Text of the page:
Biosensors for marine applications: We all need the sea, but does the sea need biosensors?

Abstract
The aim of the paper is to explain the rationale behind marine biosensor applications, give an overview of measurement strategies currently employed, summarise some of the relevant available biosensor technology as well as instrumentation requirements for marine sensors and attempt a forward look at what the future might hold in terms of needs and developments. Application areas considered are eutrophication, organism detection, food safety, pollutants, trace metals and ecotoxicology. The drivers for many of these studies are discussed and the policy environment for current and future measurements is outlined.

Comments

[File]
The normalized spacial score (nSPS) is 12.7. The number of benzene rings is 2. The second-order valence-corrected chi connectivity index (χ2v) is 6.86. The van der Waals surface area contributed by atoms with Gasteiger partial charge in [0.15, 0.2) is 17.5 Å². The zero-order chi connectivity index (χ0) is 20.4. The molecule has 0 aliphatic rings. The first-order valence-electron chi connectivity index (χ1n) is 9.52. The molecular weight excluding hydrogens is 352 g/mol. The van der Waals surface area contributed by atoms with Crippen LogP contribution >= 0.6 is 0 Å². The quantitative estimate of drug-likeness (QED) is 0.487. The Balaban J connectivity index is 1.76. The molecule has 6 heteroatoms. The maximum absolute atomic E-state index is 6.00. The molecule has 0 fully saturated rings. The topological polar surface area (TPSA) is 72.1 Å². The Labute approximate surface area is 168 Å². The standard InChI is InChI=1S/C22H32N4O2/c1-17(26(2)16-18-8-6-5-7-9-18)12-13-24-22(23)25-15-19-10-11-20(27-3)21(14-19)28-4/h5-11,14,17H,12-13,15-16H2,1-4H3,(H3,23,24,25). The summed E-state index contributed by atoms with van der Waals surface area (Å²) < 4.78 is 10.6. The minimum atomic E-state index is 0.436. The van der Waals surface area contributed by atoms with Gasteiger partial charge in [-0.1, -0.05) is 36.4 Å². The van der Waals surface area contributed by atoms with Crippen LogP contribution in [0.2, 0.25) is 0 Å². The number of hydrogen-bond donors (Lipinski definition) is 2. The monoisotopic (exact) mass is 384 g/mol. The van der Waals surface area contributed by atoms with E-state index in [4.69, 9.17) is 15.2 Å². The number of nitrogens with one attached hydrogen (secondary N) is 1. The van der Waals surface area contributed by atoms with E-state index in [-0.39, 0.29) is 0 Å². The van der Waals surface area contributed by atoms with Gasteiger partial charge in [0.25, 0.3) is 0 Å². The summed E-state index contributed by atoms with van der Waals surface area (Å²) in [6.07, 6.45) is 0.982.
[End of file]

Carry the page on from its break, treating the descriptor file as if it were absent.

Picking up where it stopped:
This paper describes the state of bionsensors in marine applications. Development of biosensors for marine applications lags behind other fields. Reasons: Difficult work environment, lesser payoffs. Discussion of the need for appropriate spatial and temporal resolution of data.  Biosensors for environmental stresses:  Eutrophication,  organism detection (plankton, fish eggs),  pesticides, drilling fluids, food safety (seafood algal toxins). Genetically modified bacteria unlikely to be used in the field due to the potential for uncontrolled release.

Citation
Silke Kroger, Robin J. Law, “Biosensors for marine applications: We all need the sea, but does the sea need biosensors?” Biosensors and Bioelectronics, Vol. 20, Iss. 10, Selected Papers from the Eighth World Congress on Biosensors, Part II, 15 April 2005, p. 1903-1913

Expertise Level
Introductory-Intermediate

Professional Field
Bioelectronics, Environmental Monitoring

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